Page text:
It could be that Obama is sufficiently unusual that there’s more uncertainty in how he will do, so that while the most likely result is that he’d get more votes than Clinton would, there’s a greater chance of a negative surprise with him.
It could be that Clinton is expected to be sufficiently vicious if she’s losing that she would hurt Obama before giving up.
But the history shown on the Politimetrics site has swings that seem unexplained by these guesses.
Book review: Poverty and Discrimination by Kevin Lang.
This book is designed to make you feel less sure of your knowledge, and it succeeds in that goal. That’s a worthy accomplishment, although it provides much less satisfaction than a book that provides a grand vision for solving problems would. At some abstract intellectual level I liked the book, but my gut feelings often told me that reading the book was unrewarding work that I shouldn’t do unless it was assigned reading for a course I needed.
The book will dissatisfy anyone who wants to view politics as a fight between good and evil. For many issues such as the minimum wage, he provides strong arguments that the effects are small enough that we should doubt whether the issue is worth fighting about.
He gives good explanations of why it’s hard to even have clear concepts of poverty and discrimination by providing examples of how seemingly trivial or unobservable differences can create results that our intuitions say are important to our moral rules.
He provides clear evidence that some discrimination still exists, and then thoroughly explains why there’s large uncertainty about how harmful it is. He presents one moderately unrealistic model in which discrimination is common but doesn’t affect wages. Then he presents a somewhat more realistic model in which a tiny bit of discrimination produces large wage differences. But those wage differences may overstate the harm done, because they’re partly due to minorities spending less on education and to women pursuing careers in lower risk occupations or careers which allow more flexibility to take time off.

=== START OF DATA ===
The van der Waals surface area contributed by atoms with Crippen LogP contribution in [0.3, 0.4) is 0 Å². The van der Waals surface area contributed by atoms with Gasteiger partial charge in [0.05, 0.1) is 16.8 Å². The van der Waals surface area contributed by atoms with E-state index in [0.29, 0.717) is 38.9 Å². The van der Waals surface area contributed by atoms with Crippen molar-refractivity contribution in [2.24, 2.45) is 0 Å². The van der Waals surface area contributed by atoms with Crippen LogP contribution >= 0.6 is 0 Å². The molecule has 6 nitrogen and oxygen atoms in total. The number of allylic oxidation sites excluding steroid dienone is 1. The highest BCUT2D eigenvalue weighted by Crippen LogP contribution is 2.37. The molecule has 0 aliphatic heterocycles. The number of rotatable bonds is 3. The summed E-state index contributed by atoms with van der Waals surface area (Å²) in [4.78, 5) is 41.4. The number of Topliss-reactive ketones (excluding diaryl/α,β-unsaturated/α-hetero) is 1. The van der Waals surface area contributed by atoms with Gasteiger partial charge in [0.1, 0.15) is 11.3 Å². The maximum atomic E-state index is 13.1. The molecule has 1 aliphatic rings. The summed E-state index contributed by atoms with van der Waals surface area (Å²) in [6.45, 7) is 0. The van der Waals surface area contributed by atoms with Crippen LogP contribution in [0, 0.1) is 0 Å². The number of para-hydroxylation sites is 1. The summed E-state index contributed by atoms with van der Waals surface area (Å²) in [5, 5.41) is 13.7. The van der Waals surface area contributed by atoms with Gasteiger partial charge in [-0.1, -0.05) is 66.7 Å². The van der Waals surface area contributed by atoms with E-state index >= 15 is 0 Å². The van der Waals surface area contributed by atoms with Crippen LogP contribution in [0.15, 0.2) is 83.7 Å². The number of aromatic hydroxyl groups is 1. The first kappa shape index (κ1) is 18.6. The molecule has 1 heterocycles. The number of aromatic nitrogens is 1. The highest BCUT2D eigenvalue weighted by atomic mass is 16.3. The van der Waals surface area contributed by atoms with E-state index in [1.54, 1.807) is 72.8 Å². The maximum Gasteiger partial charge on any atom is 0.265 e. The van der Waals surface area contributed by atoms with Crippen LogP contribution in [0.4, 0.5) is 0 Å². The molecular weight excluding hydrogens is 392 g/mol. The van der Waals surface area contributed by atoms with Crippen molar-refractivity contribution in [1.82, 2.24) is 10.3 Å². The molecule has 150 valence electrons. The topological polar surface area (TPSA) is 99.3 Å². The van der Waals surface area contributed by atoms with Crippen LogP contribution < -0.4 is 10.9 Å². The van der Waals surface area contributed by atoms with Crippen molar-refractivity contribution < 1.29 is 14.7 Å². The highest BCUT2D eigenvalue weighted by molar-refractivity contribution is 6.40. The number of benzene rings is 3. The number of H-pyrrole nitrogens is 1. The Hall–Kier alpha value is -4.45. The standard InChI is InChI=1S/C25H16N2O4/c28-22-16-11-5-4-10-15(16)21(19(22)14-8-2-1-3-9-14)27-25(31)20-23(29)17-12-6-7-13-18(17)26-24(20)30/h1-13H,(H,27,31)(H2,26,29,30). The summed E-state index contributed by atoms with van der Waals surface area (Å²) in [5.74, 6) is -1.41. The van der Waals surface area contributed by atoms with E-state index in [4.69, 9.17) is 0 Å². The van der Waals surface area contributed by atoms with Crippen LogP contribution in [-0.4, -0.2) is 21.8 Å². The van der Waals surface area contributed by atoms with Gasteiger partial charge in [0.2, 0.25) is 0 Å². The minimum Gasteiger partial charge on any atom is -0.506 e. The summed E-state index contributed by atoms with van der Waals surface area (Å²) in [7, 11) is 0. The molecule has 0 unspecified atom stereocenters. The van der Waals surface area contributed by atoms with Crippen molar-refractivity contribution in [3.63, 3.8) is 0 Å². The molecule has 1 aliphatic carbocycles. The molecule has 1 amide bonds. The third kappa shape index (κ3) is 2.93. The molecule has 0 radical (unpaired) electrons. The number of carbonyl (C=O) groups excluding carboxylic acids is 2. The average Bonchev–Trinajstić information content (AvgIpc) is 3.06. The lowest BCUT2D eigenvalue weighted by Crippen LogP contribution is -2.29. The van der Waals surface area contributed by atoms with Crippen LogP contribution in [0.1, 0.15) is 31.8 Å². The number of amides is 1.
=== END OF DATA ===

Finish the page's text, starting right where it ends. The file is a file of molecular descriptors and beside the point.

There are only a handful of places where I doubted his objectivity.
He reports one study showing evidence of racial discrimination in home loans, but fails to mention any of the contrary evidence such as the Anderson and Vanderhoff paper showing higher marginal default rates for blacks.
The final few pages on policy implications seem poorly thought out compared to the rest of the book (he says that’s the least important chapter of the book). He claims that income taxes on the bottom quintile can be reduced to zero by a 10% increase on the top quintile, but that claim depends on assumptions about how reported income changes in response to tax increases. He doesn’t indicate what assumptions his claim depends on.
He claims “The high rate of incarceration in the United States and the high level of inequality are related.” He gives a plausible theory about why inequality causes the wealthy in some countries to spend a lot protecting their wealth from the poor, but provides no evidence connecting that theory to U.S. incarceration rates.